By most accounts, Sgt. Robert Bales has PTSD and TBI. If true, then sending him back into combat, more than likely, included medications for both. Is anyone looking into what medications he was on and if they played a role in what happened more than PTSD and TBI? Most medications the troops are given come with clear warnings about side effects.

Looks like I should have.

Robert Bales Charged: Military Scrambles To Limit Malaria Drug Just After Afghanistan Massacre
Posted: 03/25/2012
Mark Benjamin

WASHINGTON -- Nine days after a U.S. soldier allegedly massacred 17 civilians in Afghanistan, a top-level Pentagon health official ordered a widespread, emergency review of the military’s use of a notorius anti-malaria drug called mefloquine.

Mefloquine, also called Lariam, has severe psychiatric side effects. Problems include psychotic behavior, paranoia and hallucinations. The drug has been implicated in numerous suicides and homicides, including deaths in the U.S. military. For years the military has used the weekly pill to help prevent malaria among deployed troops.

The U.S. Army nearly dropped use of mefloquine entirely in 2009 because of the dangers, now only using it in limited circumstances, including sometimes in Afghanistan. The 2009 order from the Army said soldiers who have suffered a traumatic brain injury should not be given the drug.

The soldier accused of grisly Afghanistan murders on March 17 of men, women and children, Staff Sgt. Robert Bales, suffered a traumatic brain injury in Iraq in 2010 during his third combat tour. According to New York Times reporting, repeated combat tours also increase the risk of post-traumatic stress disorder.

Bales' wife, Karilyn Bales, broke her silence in an interview Sunday with NBC's Matt Lauer, airing on Monday's Today show. "It is unbelievable to me. I have no idea what happened, but he would not -- he loves children. He would not do that," she said in excerpts released Sunday.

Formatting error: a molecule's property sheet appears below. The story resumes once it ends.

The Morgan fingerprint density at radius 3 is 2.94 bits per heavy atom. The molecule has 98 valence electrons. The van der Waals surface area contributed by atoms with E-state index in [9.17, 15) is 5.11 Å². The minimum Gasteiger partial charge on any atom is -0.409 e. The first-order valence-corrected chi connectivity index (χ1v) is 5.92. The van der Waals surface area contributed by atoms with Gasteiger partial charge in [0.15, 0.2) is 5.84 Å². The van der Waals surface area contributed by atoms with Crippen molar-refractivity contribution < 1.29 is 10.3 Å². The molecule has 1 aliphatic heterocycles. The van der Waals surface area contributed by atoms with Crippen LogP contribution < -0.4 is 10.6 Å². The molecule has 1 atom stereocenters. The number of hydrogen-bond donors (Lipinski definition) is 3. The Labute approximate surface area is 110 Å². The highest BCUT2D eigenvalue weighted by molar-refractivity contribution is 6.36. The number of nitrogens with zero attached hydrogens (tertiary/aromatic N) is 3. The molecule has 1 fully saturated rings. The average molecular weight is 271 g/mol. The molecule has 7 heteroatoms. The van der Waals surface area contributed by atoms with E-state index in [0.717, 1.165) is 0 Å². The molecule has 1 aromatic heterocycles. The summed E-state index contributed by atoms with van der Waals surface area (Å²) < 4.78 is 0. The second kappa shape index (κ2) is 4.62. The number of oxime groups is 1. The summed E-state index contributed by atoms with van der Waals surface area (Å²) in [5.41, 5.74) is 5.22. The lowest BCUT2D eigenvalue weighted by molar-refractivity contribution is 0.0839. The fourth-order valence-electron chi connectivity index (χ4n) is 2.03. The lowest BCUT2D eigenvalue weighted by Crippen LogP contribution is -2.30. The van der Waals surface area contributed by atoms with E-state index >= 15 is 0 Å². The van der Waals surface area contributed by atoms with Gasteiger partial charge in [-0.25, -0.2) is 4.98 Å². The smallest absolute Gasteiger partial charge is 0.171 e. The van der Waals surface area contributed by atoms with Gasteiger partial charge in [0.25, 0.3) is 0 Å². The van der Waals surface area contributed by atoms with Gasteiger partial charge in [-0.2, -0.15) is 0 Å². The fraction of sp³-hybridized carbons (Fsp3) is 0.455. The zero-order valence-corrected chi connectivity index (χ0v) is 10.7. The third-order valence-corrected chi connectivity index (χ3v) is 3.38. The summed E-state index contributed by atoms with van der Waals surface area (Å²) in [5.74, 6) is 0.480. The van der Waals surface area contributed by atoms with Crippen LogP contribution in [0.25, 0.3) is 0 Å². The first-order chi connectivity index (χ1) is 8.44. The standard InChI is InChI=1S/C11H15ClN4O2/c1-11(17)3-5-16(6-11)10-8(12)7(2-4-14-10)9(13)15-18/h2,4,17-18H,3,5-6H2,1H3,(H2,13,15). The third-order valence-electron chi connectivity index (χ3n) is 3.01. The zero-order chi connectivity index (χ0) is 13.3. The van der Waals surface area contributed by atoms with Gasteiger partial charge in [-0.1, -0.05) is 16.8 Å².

On March 20, Assistant Secretary of Defense for Health Affairs Jonathan Woodson ordered a new, urgent review to make sure that troops were not getting the drug inappropriately. The task order from Woodson, obtained by The Huffington Post, orders an immediate “review of mefloquine prescribing practices” to be completed by the following Monday, six days after the order was issued.
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This was posted here January, 2008. Just goes to show what they new back then. It is a long post with some of the results of what they got wrong in human terms.

VA issued warning on Lariam in 2004
VA Warns Doctors About Lariam
United Press International
25 June 2004
WASHINGTON - The Department of Veterans Affairs is warning doctors to watch for long-term mental problems and other health effects from an anti-malaria drug given to soldiers in Afghanistan and Iraq.The drug is mefloquine, known by the brand name Lariam, which has been given to tens of thousands of soldiers since the war on terrorism began. Some of those soldiers say it has provoked severe mental and physical problems including suicidal and violent behavior, psychosis, convulsions and balance disorders.

Last year the Food and Drug Administration began warning that problems might last "long after" someone stops taking it.

Fort Campbell tries to stop soldier suicides

Spc. Adam Kuligowski's problems began because he couldn't sleep.
Last year, the 21-year-old soldier was working six days a week, analyzing intelligence that the military gathered while he was serving in Afghanistan. He was gifted at his job and loved being a part of the 101st Airborne Division, just like his father and his great uncle.

But Adam was tired and often late for work. His eyes were glassy and he was falling asleep while on duty. His room was messy and his uniform was dirty.

His father, Mike Kuligowski, attributes his son's sleeplessness and depression to an anti-malarial medication called mefloquine that was found in his system. In rare cases, it can cause psychiatric symptoms such as anxiety, paranoia, depression, hallucination and psychotic behavior.

Army curbs prescriptions of anti-malaria drug Mefloquine
Army curbs prescriptions of anti-malaria drug
LOS ANGELES (AP) – Almost four decades after inventing a potent anti-malarial drug, the U.S. Army has pushed it to the back of its medicine cabinet.

The dramatic about-face follows years of complaints and concerns that mefloquine caused psychiatric and physical side effects even as it was used around the globe as a front-line defense against the mosquito-borne disease that kills about 800,000 people a year.

"Mefloquine is a zombie drug. It's dangerous, and it should have been killed off years ago," said Dr. Remington Nevin, an epidemiologist and Army major who has published research that he said showed the drug can be potentially toxic to the brain. He believes the drop in prescriptions is a tacit acknowledgment of the drug's serious problems.